E. Socio-Cultural Analysis

From a socio-cultural perspective, fashion is a cultural and societal issue that varies from culture to culture and from country to country. It also varies within a specific culture with time. A company like Benetton must monitor trends for new opportunities or threats because as the fashion trends change, so does the customer base, and the ethnic/multicultural consumer is the fastest growing segment.

Clothing, however, is a visual representation, which fulfills the desire of each individual who wants to be noticed in a society in a particular way. Because of this, the apparel industry will never falter or suffer abrupt changes, but will adapt and change due to various conditions. Linked to this phenomenon is the aspiration of different types of individuals with different desires to either have the newest or most significant types of apparel, particularly in the industrialized nations. This requires participants in the industry to offer the newest styles of clothing in order to retain market share.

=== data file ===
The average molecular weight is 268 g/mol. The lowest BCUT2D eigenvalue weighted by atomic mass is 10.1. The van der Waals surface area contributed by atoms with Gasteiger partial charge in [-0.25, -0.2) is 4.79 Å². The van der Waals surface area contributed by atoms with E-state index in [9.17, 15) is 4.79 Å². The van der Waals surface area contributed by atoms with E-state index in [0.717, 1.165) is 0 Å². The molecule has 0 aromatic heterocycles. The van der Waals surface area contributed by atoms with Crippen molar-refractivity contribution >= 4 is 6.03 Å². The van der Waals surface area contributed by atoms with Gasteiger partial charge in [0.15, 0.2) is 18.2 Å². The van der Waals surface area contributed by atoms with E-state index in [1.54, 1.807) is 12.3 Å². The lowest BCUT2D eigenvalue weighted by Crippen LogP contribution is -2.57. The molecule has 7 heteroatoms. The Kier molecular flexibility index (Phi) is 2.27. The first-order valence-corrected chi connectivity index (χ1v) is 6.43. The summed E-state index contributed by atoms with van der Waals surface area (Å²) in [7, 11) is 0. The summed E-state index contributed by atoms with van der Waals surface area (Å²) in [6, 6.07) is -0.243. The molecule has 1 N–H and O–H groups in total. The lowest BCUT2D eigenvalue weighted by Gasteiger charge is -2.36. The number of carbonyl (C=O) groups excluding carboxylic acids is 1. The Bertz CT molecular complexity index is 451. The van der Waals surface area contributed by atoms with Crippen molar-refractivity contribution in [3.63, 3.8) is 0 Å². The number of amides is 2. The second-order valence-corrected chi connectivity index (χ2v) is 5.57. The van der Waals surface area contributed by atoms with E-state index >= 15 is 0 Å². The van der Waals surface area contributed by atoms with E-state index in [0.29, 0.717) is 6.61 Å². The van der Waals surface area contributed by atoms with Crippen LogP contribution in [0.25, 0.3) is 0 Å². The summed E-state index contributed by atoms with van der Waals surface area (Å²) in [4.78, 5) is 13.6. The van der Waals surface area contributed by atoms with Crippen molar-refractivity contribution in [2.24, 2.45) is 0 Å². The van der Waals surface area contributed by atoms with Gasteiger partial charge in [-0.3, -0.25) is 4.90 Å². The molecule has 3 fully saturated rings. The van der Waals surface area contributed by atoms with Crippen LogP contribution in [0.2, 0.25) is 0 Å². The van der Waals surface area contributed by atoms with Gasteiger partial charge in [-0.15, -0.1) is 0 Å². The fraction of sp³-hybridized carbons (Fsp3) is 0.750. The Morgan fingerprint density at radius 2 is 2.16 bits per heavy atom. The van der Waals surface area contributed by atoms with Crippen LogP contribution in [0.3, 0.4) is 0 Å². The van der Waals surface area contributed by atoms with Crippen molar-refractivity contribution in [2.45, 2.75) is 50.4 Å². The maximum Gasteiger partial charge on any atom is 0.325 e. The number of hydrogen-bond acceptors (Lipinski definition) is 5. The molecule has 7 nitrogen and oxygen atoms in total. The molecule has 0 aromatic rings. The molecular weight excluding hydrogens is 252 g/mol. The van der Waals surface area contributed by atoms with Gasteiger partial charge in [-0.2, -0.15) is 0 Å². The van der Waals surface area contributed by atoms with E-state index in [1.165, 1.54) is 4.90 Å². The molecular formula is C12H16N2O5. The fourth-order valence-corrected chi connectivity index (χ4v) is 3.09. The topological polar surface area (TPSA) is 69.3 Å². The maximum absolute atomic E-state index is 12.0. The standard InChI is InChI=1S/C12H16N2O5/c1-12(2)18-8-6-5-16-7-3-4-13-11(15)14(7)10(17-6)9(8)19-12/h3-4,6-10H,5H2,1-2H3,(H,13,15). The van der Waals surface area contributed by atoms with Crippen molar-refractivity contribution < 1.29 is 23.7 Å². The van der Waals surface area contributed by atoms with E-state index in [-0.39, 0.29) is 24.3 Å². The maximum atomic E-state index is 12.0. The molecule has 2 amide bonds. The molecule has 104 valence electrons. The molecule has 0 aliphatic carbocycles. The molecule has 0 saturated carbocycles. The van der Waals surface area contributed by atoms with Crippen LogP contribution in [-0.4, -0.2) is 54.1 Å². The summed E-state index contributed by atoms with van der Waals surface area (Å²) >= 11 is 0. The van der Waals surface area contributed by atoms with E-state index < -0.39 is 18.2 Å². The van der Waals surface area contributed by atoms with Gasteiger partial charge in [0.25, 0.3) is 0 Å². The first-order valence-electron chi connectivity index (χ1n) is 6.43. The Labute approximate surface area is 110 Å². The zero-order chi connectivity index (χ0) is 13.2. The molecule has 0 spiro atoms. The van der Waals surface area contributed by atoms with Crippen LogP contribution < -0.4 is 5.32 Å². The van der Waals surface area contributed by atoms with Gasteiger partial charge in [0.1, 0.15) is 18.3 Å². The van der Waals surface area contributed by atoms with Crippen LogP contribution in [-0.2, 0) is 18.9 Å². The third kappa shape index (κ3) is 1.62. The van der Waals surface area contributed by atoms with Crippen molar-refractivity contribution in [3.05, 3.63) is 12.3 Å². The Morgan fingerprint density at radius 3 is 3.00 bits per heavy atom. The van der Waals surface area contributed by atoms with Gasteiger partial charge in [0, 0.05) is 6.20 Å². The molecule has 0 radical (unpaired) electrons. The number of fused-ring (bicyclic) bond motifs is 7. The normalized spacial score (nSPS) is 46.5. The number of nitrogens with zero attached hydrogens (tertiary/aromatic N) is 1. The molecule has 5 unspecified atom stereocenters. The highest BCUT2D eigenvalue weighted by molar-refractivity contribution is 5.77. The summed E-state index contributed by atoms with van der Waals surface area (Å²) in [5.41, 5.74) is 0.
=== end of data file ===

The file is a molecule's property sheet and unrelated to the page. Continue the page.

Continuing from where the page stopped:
Despite this overall socio-cultural trend, there is some indication that majority of consumers are not purchasing as rapidly as they have in the past due to the fact that the economy is recovering. Markets for lower-end brands continue to exist, however, in developing nations where individuals cannot afford the cost of newer styles.

As a result, the fashion industry is an industry where the socio-cultural environment is of prime importance. The firms in this industry above all, must bring out new designs and keep good track of fashion developments and adapt to different conditions such as culture and the economy.


Excerpt out of 30 pages


United colors of Benetton. A company of colors and controversies
Hawai'i Pacific University
Marketing Lecture MBA Programm
1.0 (A)
Catalog Number
ISBN (eBook)
ISBN (Book)
File size
531 KB
United, Benetton, Marketing, Lecture, Programm
Quote paper
Marion Maguire (Author), 2003, United colors of Benetton. A company of colors and controversies, Munich, GRIN Verlag, https://www.grin.com/document/20215